By most criteria the Hoosier senator's 2008 proto-campaign is among the most advanced to date, be it Republican or Democrat. The Bayh organization is one of the best in the business. He's lined up major donors. He has established a solid reputation in the senate and with the media. He even boasts a growing number of followers.

But he has yet to exhibit the quality of leadership that excites, motivates and otherwise inspires others on the scale that will be necessary to unite and guide a fragmented Democratic Party.

"With public sentiment, nothing can fail; without it nothing can succeed," Abraham Lincoln said during his Aug. 21, 1858, debate with Stephan A. Douglas. "Consequently, he who moulds public sentiment goes deeper than he who enacts statutes or pronounces decisions. He makes statutes and decisions possible or impossible to be executed."

Bayh may want to keep that Lincoln quote handy as he continues to fashion and adapt a strategy aimed at winning the hearts and minds of today's voters.

Thursday, October 19, 2006

Bayh Sees Red, Hopes To Turn Blue

Bayh Sees Red, Hopes To Turn Blue

For Howey Political Report Oct. 19, 2006

Evan Bayh will be chalking up some serious frequent campaigner miles in the 18 days remaining before the midterm elections, with announced visits to five states, including two trips to Indiana.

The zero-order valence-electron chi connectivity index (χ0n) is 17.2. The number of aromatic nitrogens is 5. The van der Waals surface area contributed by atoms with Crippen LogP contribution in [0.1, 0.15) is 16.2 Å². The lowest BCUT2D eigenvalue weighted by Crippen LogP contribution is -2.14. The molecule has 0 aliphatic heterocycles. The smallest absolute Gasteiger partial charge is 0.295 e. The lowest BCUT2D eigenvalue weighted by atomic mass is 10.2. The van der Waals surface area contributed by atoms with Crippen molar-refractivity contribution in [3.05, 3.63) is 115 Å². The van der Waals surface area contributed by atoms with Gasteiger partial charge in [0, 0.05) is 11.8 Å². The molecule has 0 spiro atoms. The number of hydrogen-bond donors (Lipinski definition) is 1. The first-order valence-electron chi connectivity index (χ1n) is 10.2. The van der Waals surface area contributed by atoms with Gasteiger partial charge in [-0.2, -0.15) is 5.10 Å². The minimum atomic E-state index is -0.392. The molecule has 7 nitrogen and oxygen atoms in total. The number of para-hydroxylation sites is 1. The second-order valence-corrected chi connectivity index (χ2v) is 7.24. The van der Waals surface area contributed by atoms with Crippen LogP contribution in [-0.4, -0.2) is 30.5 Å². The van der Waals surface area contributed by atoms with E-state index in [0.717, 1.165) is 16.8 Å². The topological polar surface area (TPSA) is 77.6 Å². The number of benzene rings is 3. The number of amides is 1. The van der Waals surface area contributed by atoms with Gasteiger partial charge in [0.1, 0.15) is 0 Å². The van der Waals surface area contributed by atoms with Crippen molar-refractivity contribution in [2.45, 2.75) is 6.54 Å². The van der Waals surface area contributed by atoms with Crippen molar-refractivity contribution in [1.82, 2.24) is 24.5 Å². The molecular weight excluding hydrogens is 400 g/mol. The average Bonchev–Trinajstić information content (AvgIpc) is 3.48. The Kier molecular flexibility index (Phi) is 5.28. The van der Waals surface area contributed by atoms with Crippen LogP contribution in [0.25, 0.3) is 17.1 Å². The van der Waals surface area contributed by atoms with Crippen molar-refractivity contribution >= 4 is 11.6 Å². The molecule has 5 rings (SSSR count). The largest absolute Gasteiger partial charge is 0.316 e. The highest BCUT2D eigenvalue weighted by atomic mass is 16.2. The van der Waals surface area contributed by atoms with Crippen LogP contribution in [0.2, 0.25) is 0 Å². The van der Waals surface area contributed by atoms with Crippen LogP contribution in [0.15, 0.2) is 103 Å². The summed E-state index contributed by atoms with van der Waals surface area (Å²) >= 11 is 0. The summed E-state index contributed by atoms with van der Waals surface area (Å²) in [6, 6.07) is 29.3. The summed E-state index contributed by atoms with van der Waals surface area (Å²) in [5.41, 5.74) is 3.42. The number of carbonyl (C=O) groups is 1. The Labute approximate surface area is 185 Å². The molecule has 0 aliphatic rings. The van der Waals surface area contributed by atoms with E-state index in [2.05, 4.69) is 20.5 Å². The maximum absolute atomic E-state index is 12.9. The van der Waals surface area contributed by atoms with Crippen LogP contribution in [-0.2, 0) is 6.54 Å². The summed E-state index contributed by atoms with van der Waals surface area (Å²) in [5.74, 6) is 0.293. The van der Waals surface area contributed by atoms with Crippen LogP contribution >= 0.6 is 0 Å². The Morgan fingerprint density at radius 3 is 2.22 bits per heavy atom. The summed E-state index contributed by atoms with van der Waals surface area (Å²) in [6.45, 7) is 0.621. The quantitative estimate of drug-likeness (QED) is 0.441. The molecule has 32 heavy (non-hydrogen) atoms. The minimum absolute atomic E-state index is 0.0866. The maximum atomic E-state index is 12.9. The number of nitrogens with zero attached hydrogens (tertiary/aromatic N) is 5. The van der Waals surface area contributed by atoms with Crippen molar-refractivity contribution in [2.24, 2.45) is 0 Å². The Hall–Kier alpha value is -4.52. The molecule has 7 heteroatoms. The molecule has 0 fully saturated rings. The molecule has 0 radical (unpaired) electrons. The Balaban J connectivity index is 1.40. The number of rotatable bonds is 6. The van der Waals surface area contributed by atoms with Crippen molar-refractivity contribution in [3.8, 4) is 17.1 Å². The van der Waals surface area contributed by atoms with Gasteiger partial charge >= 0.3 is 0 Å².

"Bayh to Campaign in Red States and Districts Between Now and Election Day" was the headline on a news release distributed by the senator's office earlier this week. According to the published schedule, Indiana's junior senator will dedicate nine days supporting Hoosier Democrats. He is slated to be on the road a total of a dozen days during the time period.

Earlier this week Bayh visited Atlanta where he attended a fundraiser on behalf of gubernatorial candidate Mark Taylor. Polls indicate the Democrat trails GOP incumbent Sonny Perdue by 20 points, with as many as 15 percent undecided. President Bush carried Georgia 58/41 in 2004 (C-SPAN).

Today our former governor is in Nevada (Bush 50/48) stumping on behalf of the Dina Titus for Governor campaign, congressional candidate Tessa Hafen and other Democrats. Bayh is slated to appear at a Titus event to discuss senior issues at a town hall forum in Las Vegas. Recent polling in the gubernatorial race favored Republican Jim Gibbons 45/36, with 10 percent undecided (Las Vegas Review Journal). The same poll found Hafen trailing 47/37 in an evenly split district.

New Hampshire (Kerry 50/49) is on the agenda for midweek. Tuesday he visits Norton's Classic Cafe to stump for Nashua City Democrats. Wednesday, a busy day for Bayh, begins at the Bedford Village Inn for a Politics and Eggs forum.